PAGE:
3) Reasserting U.S. leadership in UNESCO — the United Nations Educational, Scientific, Cultural Organization — which promotes peace

The ISPWAS initiative springs from the recognition that the science-policy gap that prevails — in the U.S. as elsewhere — must be closed so that policy and regulations remain relevant and based on state-of-the-art science. 

ISPWAS was proposed by UNESCO’s Intergovernmental Hydrological Programme (UNESCO-IHP) and Future Earth’s Sustainable Water Future Programme (SWFP). As the IPCC has done with climate, ISPWAS would share world-class, science-based, solution-oriented knowledge to support UN member states such as the U.S. in their policymaking. A science- and place-based global water assessment that recognizes the complexities of sustainably managing water resources such as those in the Colorado River Basin would provide actionable solutions and identify capacity development, implementation and infrastructure needs. Validated by an intergovernmental mechanism, ISPWAS can be a major “game-changer” by transforming water governance. 

We recognize that the U.S., with its decentralized tradition, is unlikely to act nationally as a single entity. But key federal agencies involved in water management such the Bureau of Reclamation, the U.S. Fish and Wildlife Service, the Environmental Protection Agency, the International Boundary and Water Commission, as well as the International Joint Commission could benefit palpably from endorsing and participating in the sort of science-policy bridging mechanism intended by ISPWAS. 

While encouraging our country to consider seriously the opportunities available by participating in ISPWAS, we see in this initiative as a microcosm of a larger imperative. The strength of U.S. research capabilities has often led us as a nation to ignore or even reject the valuable resources offered by the United Nations, its mandates, agencies, member states and affiliated networks. These are all potential mechanisms to strengthen the integration of science and policy from the international to local levels, as well as develop a more cohesive U.S. water strategy to confront the diverse challenges we face.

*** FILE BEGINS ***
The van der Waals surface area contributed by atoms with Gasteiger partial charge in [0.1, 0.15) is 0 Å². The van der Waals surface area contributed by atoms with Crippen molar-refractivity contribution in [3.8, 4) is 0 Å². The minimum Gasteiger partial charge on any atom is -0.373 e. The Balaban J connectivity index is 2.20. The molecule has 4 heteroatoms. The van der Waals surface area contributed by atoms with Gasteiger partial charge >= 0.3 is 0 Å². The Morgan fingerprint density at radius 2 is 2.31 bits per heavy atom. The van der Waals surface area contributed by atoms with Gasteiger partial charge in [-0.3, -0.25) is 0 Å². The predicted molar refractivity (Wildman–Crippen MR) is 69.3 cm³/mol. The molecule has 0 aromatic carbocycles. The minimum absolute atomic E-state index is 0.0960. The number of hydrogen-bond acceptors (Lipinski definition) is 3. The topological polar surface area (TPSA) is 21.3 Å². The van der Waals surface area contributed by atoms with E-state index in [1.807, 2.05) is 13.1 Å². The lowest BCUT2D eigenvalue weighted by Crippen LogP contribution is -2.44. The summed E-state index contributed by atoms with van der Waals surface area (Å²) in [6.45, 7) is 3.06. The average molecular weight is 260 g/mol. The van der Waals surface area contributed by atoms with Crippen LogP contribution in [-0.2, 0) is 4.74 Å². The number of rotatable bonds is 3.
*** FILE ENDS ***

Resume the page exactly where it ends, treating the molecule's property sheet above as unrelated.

Finally, we suggest that reasserting U.S. leadership in UNESCO would strengthen the flow of resources and information to bridge the growing science-policy gap. One way to achieve this is by reconstituting and reenergizing the U.S. National Commission for UNESCO — a federal advisory committee to the Department of State  —which has been moribund since our exit from UNESCO. Going even further, we believe that our government should rejoin UNESCO, which it left in 2019 for international political reasons unrelated to that agency’s mission. 

In the face of a global water crisis, it is imperative to maximize the impact of our investments in science. The ISPWAS initiative and the multiple governance tools afforded by the UN present an opportunity to close the science-policy gap that the U.S. cannot afford to ignore.

Robert G. Varady is a research professor of environmental Policy with the Udall Center for Studies in Public Policy at the University of Arizona. He has written extensively about global water initiatives and their influence on governance.

Gemma E. Smith is a Ph.D. candidate in environment and resources at Stanford University. She specializes in collaborative and transboundary water governance. She will join the faculty in the School of Government and Public Policy and the Udall Center for Studies in Public Policy at the University of Arizona in the coming academic year.

Andrea K. Gerlak is director of the Udall Center for Studies in Public Policy and a professor in the School of Geography, Development and Environment at the University of Arizona. She is a Tucson Public Voices fellow with the OpEd Project. 

Tags Antonio Guterres Climate change Drinking water IPCC Water water crisis